• Definition of manufacturing: the report quite rightly focuses on the core of manufacturing but it needs to also include the skills value chain process all of manufacturing and so include the chemicals and pharmaceutical sectors amongst others, and recognise how others sectors overlap with manufacturing e.g. construction as it adopts more factory-based modular build practices5.
  • Balance of innovation types: within manufacturing there are two prime forms of innovation: process and product. It is important to recognise the type of innovation being examined in the skills value chain as they two main forms of innovation have different impacts on skills and employment levels6.
  • Build on proven methods: the skills value chain concept dates to the mid-1980s and around much the same time there was a very substantial body of work which developed a range of methods for skills forecasting and definition which were highly effective7. It would be useful to draw upon on this legacy much of which was funded by the predecessor to SEMTA8.
  • Technology versus technologies: it is very easy to talk about a technology, but we are increasingly seeing a greater convergence of technologies and this creates quite unpredictable skills requirements and is where we often see the greatest gains to be made in a sector. Those companies which have to master multiple technologies, like the auto-industry, might be one place to view in detail as they bring together new power systems, new power storage systems, different frame and body materials and combinations, sensors for vehicle management, etc.9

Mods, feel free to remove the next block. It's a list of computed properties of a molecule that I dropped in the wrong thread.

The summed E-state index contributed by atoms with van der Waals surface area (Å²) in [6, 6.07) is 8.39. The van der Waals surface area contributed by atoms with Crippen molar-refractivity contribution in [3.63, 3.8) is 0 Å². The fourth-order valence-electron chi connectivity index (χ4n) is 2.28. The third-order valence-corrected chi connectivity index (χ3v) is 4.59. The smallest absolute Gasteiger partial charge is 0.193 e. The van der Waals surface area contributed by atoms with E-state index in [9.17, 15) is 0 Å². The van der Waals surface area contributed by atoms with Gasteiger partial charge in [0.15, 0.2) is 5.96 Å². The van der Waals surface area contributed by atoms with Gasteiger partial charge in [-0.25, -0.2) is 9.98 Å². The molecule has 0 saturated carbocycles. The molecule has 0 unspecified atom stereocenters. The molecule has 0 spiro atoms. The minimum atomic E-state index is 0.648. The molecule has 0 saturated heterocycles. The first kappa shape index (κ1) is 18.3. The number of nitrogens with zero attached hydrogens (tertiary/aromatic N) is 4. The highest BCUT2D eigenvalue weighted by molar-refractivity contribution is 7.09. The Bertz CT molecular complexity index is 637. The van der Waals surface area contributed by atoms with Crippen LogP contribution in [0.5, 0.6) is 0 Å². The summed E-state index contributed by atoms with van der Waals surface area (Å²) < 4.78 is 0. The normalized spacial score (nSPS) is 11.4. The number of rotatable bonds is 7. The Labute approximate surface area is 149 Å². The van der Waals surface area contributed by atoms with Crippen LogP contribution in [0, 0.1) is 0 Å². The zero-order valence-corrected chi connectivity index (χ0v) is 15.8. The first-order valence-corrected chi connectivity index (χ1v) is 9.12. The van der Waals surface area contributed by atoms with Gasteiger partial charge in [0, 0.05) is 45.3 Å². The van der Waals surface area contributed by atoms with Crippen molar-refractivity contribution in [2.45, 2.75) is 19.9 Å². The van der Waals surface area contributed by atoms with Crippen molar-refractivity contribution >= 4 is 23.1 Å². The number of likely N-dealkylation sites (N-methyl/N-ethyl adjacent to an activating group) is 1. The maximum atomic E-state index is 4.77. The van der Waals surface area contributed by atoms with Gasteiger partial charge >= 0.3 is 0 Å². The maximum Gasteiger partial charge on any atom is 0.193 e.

• Database the information captured: in creating the skills value chains during the proposed process, it is vital to capture the information and database it to allow on-going analysis and linkage to current occupational information e.g. from ONS, from NOS, from O*NET, from ESCO, from Euro Skillsfund, etc.10
  • Digital learning and “Edutainment”: while digital learning is recognised as being a key approach of capturing and sharing new skills to future practitioners, the potential here is huge and we should build on the UK’s expertise in gaming and MOOCs. This would create a major way of raising education and training productivity as well.11
  • Micro-credentialization: progress has been relatively recent on the creation of very small units of education and training which can then be meaningfully aggregated to meet the requirements of an undergraduate degree.12 This might also call for a revision of the very well established practice of degree classification.13